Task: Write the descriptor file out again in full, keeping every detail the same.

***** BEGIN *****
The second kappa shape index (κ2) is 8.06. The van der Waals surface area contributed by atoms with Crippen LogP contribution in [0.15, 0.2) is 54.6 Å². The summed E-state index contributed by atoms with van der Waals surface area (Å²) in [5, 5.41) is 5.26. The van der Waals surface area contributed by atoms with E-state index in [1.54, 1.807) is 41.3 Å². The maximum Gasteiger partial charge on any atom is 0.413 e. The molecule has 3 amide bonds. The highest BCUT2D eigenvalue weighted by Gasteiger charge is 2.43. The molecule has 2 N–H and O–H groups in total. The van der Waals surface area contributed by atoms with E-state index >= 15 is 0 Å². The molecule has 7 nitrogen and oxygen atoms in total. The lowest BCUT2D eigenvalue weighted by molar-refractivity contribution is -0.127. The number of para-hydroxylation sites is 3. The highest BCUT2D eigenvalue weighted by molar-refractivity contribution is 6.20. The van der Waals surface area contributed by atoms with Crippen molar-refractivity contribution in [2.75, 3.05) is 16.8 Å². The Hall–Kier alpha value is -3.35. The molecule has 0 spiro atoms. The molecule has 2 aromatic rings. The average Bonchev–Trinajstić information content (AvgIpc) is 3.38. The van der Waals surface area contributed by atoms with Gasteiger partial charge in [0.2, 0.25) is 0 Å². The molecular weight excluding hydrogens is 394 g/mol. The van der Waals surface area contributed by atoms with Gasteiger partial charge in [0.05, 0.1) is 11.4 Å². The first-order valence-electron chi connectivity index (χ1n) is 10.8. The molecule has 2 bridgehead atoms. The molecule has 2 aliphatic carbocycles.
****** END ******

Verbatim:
The second kappa shape index (κ2) is 8.06. The van der Waals surface area contributed by atoms with Crippen LogP contribution in [0.15, 0.2) is 54.6 Å². The summed E-state index contributed by atoms with van der Waals surface area (Å²) in [5, 5.41) is 5.26. The van der Waals surface area contributed by atoms with E-state index in [1.54, 1.807) is 41.3 Å². The maximum Gasteiger partial charge on any atom is 0.413 e. The molecule has 3 amide bonds. The highest BCUT2D eigenvalue weighted by Gasteiger charge is 2.43. The molecule has 2 N–H and O–H groups in total. The van der Waals surface area contributed by atoms with E-state index >= 15 is 0 Å². The molecule has 7 nitrogen and oxygen atoms in total. The lowest BCUT2D eigenvalue weighted by molar-refractivity contribution is -0.127. The number of para-hydroxylation sites is 3. The highest BCUT2D eigenvalue weighted by molar-refractivity contribution is 6.20. The van der Waals surface area contributed by atoms with Crippen molar-refractivity contribution in [2.75, 3.05) is 16.8 Å². The Hall–Kier alpha value is -3.35. The molecule has 0 spiro atoms. The molecule has 2 aromatic rings. The average Bonchev–Trinajstić information content (AvgIpc) is 3.38. The van der Waals surface area contributed by atoms with Gasteiger partial charge in [0.2, 0.25) is 0 Å². The molecular weight excluding hydrogens is 394 g/mol. The van der Waals surface area contributed by atoms with Gasteiger partial charge in [0.05, 0.1) is 11.4 Å². The first-order valence-electron chi connectivity index (χ1n) is 10.8. The molecule has 2 bridgehead atoms. The molecule has 2 aliphatic carbocycles.